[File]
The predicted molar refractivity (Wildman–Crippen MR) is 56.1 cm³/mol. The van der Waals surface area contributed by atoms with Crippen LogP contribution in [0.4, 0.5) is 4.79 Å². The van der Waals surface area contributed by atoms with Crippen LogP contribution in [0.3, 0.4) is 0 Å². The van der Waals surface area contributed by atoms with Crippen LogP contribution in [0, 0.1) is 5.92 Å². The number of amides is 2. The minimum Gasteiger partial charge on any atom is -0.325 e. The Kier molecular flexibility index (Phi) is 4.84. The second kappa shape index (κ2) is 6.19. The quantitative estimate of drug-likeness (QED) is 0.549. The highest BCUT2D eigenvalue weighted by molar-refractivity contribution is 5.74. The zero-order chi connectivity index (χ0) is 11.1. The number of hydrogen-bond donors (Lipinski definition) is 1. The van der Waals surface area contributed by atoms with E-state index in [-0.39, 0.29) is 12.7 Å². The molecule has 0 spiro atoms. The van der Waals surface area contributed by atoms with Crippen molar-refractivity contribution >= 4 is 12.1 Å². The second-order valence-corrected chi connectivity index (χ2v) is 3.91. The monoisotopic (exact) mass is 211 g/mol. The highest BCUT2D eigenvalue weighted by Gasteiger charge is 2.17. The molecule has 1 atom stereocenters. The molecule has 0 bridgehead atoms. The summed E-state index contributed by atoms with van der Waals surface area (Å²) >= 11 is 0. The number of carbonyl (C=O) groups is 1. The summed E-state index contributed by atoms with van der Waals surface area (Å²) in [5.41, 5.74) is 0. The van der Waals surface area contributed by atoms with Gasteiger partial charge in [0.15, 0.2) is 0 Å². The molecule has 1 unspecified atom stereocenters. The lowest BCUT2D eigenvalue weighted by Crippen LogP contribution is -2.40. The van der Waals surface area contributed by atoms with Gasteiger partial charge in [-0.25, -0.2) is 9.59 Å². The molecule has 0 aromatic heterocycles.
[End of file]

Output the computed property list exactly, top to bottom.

The predicted molar refractivity (Wildman–Crippen MR) is 56.1 cm³/mol. The van der Waals surface area contributed by atoms with Crippen LogP contribution in [0.4, 0.5) is 4.79 Å². The van der Waals surface area contributed by atoms with Crippen LogP contribution in [0.3, 0.4) is 0 Å². The van der Waals surface area contributed by atoms with Crippen LogP contribution in [0, 0.1) is 5.92 Å². The number of amides is 2. The minimum Gasteiger partial charge on any atom is -0.325 e. The Kier molecular flexibility index (Phi) is 4.84. The second kappa shape index (κ2) is 6.19. The quantitative estimate of drug-likeness (QED) is 0.549. The highest BCUT2D eigenvalue weighted by molar-refractivity contribution is 5.74. The zero-order chi connectivity index (χ0) is 11.1. The number of hydrogen-bond donors (Lipinski definition) is 1. The van der Waals surface area contributed by atoms with E-state index in [-0.39, 0.29) is 12.7 Å². The molecule has 0 spiro atoms. The van der Waals surface area contributed by atoms with Crippen molar-refractivity contribution >= 4 is 12.1 Å². The second-order valence-corrected chi connectivity index (χ2v) is 3.91. The monoisotopic (exact) mass is 211 g/mol. The highest BCUT2D eigenvalue weighted by Gasteiger charge is 2.17. The molecule has 1 atom stereocenters. The molecule has 0 bridgehead atoms. The summed E-state index contributed by atoms with van der Waals surface area (Å²) >= 11 is 0. The number of carbonyl (C=O) groups is 1. The summed E-state index contributed by atoms with van der Waals surface area (Å²) in [5.41, 5.74) is 0. The van der Waals surface area contributed by atoms with Gasteiger partial charge in [0.15, 0.2) is 0 Å². The molecule has 1 unspecified atom stereocenters. The lowest BCUT2D eigenvalue weighted by Crippen LogP contribution is -2.40. The van der Waals surface area contributed by atoms with Gasteiger partial charge in [-0.25, -0.2) is 9.59 Å². The molecule has 0 aromatic heterocycles.